Only a 10-minute drive from the Dallas-Fort Worth International Airport, which has daily flights to Haneda and Narita airports in Japan, Irving-Las Colinas serves as an ideal location for Japanese investors looking to set up head offices and administrative offices within the U.S. heartland and close to Mexico.
Known by many as the “Headquarters of Headquarters” in Texas, the city is home to some of the largest Japanese companies in the state and the country, like NEC, Seven & I (owner of 7-Eleven Inc.), Fujifilm, Canon, Oki Data and Kyocera Mita.
Las Colinas, the business center of Irving, is a 12,000-acre master-planned development with modern transportation infrastructure, residential areas and commercial parks. The area is pedestrian-focused where amenities to live, work and play are just a short walk away.
“We’ve seen significant growth and representation of Japanese companies over the years. Our plan is to attract more investors from Japan,” said Joe Chapa, vice president of International Affairs and Sister Cities at the Greater Irving Las Colinas Chamber of Commerce.
Aside from the city’s proximity to DFW Airport and its well-planned communities, the Irving-Las Colinas Chamber also boasts a 5-star National Accreditation from the U.S. Chamber of Commerce, a solid endorsement of its policies, community engagement and efficient procedures.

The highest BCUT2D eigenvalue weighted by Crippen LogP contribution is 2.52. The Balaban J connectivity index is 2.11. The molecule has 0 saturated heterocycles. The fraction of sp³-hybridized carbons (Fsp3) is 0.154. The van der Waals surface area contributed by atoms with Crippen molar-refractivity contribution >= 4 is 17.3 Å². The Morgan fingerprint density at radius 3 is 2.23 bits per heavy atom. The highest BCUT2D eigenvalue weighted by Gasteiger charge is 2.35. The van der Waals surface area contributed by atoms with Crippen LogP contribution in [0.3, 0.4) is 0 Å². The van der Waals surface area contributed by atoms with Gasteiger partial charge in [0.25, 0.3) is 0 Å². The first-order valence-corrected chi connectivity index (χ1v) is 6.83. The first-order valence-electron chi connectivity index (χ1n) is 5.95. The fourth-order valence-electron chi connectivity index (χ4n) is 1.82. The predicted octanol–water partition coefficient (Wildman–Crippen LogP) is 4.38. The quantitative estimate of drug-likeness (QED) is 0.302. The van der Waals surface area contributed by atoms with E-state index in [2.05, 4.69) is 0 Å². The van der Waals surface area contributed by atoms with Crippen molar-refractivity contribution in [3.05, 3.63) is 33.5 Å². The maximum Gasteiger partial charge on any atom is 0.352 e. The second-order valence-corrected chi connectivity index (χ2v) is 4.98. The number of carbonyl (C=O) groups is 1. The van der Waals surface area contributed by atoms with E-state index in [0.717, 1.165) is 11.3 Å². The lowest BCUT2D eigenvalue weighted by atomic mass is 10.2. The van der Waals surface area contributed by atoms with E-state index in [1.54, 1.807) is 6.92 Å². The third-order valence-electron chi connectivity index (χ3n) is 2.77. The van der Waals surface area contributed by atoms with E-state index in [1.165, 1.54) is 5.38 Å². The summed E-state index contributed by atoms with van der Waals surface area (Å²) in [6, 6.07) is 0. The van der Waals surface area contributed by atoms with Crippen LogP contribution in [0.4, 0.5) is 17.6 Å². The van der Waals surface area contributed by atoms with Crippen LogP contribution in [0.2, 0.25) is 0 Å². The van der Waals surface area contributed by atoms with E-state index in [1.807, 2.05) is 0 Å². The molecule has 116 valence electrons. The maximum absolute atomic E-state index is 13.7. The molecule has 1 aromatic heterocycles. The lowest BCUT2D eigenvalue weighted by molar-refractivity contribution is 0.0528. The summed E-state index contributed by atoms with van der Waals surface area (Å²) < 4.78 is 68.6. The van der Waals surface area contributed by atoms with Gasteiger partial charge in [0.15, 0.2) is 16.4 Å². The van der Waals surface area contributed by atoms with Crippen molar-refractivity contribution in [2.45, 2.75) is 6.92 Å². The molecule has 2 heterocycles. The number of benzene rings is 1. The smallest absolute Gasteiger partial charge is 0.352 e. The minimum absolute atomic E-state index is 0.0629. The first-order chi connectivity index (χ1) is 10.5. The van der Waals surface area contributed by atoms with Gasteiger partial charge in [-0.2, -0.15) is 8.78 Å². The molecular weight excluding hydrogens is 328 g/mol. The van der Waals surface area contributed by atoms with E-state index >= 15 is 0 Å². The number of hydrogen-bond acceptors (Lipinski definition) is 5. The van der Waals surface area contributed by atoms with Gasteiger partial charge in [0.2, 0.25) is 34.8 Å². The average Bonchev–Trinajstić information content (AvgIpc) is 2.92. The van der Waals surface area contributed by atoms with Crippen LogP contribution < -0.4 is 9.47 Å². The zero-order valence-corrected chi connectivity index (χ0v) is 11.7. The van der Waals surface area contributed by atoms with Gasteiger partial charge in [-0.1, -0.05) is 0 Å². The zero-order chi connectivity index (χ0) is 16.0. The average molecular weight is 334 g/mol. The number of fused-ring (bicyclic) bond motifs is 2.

“We’re a community that puts business and industry first. Our priority is to help global and international companies find their new home in Irving-Las Colinas. We serve as a resource and a partner, minimize business disruptions for investors, executives and their workforce, roll up the red tape and roll out the red carpet for a seamless integration into our community,” said Beth Bowman, president and CEO of the Greater Irving-Las Colinas Chamber of Commerce and Irving Economic Development Partnership.
“Through our relationships with Japanese-based companies in Irving-Las Colinas, our Sister Cities initiative, our International Trade Development and Assistance Center and partnerships built through trade missions, we will continue to strengthen cultural and educational connections between Irving-Las Colinas and Japan,” Bowman added.